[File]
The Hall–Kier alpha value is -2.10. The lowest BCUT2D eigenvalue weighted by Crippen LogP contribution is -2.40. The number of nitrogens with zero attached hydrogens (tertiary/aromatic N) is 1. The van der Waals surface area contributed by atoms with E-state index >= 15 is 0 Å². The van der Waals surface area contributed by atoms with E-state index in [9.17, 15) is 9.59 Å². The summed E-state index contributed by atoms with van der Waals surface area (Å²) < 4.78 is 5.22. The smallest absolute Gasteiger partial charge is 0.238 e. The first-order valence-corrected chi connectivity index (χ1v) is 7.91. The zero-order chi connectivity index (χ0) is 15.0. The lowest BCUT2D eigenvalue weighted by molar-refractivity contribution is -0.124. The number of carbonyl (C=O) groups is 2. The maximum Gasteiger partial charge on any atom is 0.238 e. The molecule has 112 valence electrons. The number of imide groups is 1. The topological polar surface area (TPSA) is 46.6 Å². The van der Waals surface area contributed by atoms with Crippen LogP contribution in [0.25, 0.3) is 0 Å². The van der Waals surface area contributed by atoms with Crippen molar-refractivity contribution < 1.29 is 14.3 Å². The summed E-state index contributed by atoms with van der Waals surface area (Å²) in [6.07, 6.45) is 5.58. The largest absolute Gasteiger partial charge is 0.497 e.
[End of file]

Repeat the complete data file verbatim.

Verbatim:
The Hall–Kier alpha value is -2.10. The lowest BCUT2D eigenvalue weighted by Crippen LogP contribution is -2.40. The number of nitrogens with zero attached hydrogens (tertiary/aromatic N) is 1. The van der Waals surface area contributed by atoms with E-state index >= 15 is 0 Å². The van der Waals surface area contributed by atoms with E-state index in [9.17, 15) is 9.59 Å². The summed E-state index contributed by atoms with van der Waals surface area (Å²) < 4.78 is 5.22. The smallest absolute Gasteiger partial charge is 0.238 e. The first-order valence-corrected chi connectivity index (χ1v) is 7.91. The zero-order chi connectivity index (χ0) is 15.0. The lowest BCUT2D eigenvalue weighted by molar-refractivity contribution is -0.124. The number of carbonyl (C=O) groups is 2. The maximum Gasteiger partial charge on any atom is 0.238 e. The molecule has 112 valence electrons. The number of imide groups is 1. The topological polar surface area (TPSA) is 46.6 Å². The van der Waals surface area contributed by atoms with Crippen LogP contribution in [0.25, 0.3) is 0 Å². The van der Waals surface area contributed by atoms with Crippen molar-refractivity contribution < 1.29 is 14.3 Å². The summed E-state index contributed by atoms with van der Waals surface area (Å²) in [6.07, 6.45) is 5.58. The largest absolute Gasteiger partial charge is 0.497 e.